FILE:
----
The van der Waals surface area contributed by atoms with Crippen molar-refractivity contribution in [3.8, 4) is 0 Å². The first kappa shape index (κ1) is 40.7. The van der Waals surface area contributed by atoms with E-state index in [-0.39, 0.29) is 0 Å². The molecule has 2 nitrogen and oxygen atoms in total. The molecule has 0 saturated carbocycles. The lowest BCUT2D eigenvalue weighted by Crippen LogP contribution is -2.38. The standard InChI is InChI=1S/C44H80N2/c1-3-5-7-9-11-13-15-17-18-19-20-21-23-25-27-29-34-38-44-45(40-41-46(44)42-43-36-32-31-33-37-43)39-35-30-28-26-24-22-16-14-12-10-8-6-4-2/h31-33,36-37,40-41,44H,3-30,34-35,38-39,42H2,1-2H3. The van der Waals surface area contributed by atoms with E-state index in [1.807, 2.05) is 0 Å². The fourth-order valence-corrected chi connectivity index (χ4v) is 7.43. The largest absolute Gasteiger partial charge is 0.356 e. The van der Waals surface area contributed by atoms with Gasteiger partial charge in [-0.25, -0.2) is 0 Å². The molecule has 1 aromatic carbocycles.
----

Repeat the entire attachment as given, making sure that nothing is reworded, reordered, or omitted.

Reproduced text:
The van der Waals surface area contributed by atoms with Crippen molar-refractivity contribution in [3.8, 4) is 0 Å². The first kappa shape index (κ1) is 40.7. The van der Waals surface area contributed by atoms with E-state index in [-0.39, 0.29) is 0 Å². The molecule has 2 nitrogen and oxygen atoms in total. The molecule has 0 saturated carbocycles. The lowest BCUT2D eigenvalue weighted by Crippen LogP contribution is -2.38. The standard InChI is InChI=1S/C44H80N2/c1-3-5-7-9-11-13-15-17-18-19-20-21-23-25-27-29-34-38-44-45(40-41-46(44)42-43-36-32-31-33-37-43)39-35-30-28-26-24-22-16-14-12-10-8-6-4-2/h31-33,36-37,40-41,44H,3-30,34-35,38-39,42H2,1-2H3. The van der Waals surface area contributed by atoms with E-state index in [1.807, 2.05) is 0 Å². The fourth-order valence-corrected chi connectivity index (χ4v) is 7.43. The largest absolute Gasteiger partial charge is 0.356 e. The van der Waals surface area contributed by atoms with Gasteiger partial charge in [-0.25, -0.2) is 0 Å². The molecule has 1 aromatic carbocycles.